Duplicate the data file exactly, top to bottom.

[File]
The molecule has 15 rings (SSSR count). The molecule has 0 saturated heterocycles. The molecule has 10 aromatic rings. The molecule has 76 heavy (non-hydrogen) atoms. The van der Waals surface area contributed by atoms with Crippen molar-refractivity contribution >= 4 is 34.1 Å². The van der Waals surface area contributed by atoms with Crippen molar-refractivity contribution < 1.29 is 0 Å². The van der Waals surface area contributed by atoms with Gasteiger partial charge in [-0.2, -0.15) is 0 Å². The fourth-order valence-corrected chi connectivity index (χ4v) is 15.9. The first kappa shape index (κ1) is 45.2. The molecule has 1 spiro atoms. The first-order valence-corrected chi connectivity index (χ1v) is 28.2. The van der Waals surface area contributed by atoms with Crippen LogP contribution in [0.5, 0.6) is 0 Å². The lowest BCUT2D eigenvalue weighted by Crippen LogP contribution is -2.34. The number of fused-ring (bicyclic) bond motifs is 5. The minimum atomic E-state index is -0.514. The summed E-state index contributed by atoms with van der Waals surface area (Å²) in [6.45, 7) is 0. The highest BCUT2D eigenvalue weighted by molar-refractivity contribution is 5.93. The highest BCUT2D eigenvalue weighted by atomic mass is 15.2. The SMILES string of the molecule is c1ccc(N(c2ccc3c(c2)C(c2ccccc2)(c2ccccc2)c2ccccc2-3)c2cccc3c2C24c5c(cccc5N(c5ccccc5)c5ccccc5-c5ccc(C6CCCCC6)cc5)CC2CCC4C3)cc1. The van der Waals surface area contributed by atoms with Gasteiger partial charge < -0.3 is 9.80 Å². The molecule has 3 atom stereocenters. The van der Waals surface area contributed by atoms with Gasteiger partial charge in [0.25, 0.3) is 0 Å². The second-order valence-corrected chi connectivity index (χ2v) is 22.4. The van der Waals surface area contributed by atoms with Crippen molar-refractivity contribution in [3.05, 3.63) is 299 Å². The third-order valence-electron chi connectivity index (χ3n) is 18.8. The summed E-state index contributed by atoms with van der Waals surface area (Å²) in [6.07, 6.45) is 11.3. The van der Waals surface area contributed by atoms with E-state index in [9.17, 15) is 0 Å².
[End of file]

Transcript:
The molecule has 15 rings (SSSR count). The molecule has 0 saturated heterocycles. The molecule has 10 aromatic rings. The molecule has 76 heavy (non-hydrogen) atoms. The van der Waals surface area contributed by atoms with Crippen molar-refractivity contribution >= 4 is 34.1 Å². The van der Waals surface area contributed by atoms with Crippen molar-refractivity contribution < 1.29 is 0 Å². The van der Waals surface area contributed by atoms with Gasteiger partial charge in [-0.2, -0.15) is 0 Å². The fourth-order valence-corrected chi connectivity index (χ4v) is 15.9. The first kappa shape index (κ1) is 45.2. The molecule has 1 spiro atoms. The first-order valence-corrected chi connectivity index (χ1v) is 28.2. The van der Waals surface area contributed by atoms with Crippen LogP contribution in [0.5, 0.6) is 0 Å². The lowest BCUT2D eigenvalue weighted by Crippen LogP contribution is -2.34. The number of fused-ring (bicyclic) bond motifs is 5. The minimum atomic E-state index is -0.514. The summed E-state index contributed by atoms with van der Waals surface area (Å²) in [6.45, 7) is 0. The highest BCUT2D eigenvalue weighted by molar-refractivity contribution is 5.93. The highest BCUT2D eigenvalue weighted by atomic mass is 15.2. The SMILES string of the molecule is c1ccc(N(c2ccc3c(c2)C(c2ccccc2)(c2ccccc2)c2ccccc2-3)c2cccc3c2C24c5c(cccc5N(c5ccccc5)c5ccccc5-c5ccc(C6CCCCC6)cc5)CC2CCC4C3)cc1. The van der Waals surface area contributed by atoms with Gasteiger partial charge < -0.3 is 9.80 Å². The molecule has 3 atom stereocenters. The van der Waals surface area contributed by atoms with Gasteiger partial charge in [0.25, 0.3) is 0 Å². The second-order valence-corrected chi connectivity index (χ2v) is 22.4. The van der Waals surface area contributed by atoms with Crippen molar-refractivity contribution in [3.05, 3.63) is 299 Å². The third-order valence-electron chi connectivity index (χ3n) is 18.8. The summed E-state index contributed by atoms with van der Waals surface area (Å²) in [6.07, 6.45) is 11.3. The van der Waals surface area contributed by atoms with E-state index in [9.17, 15) is 0 Å².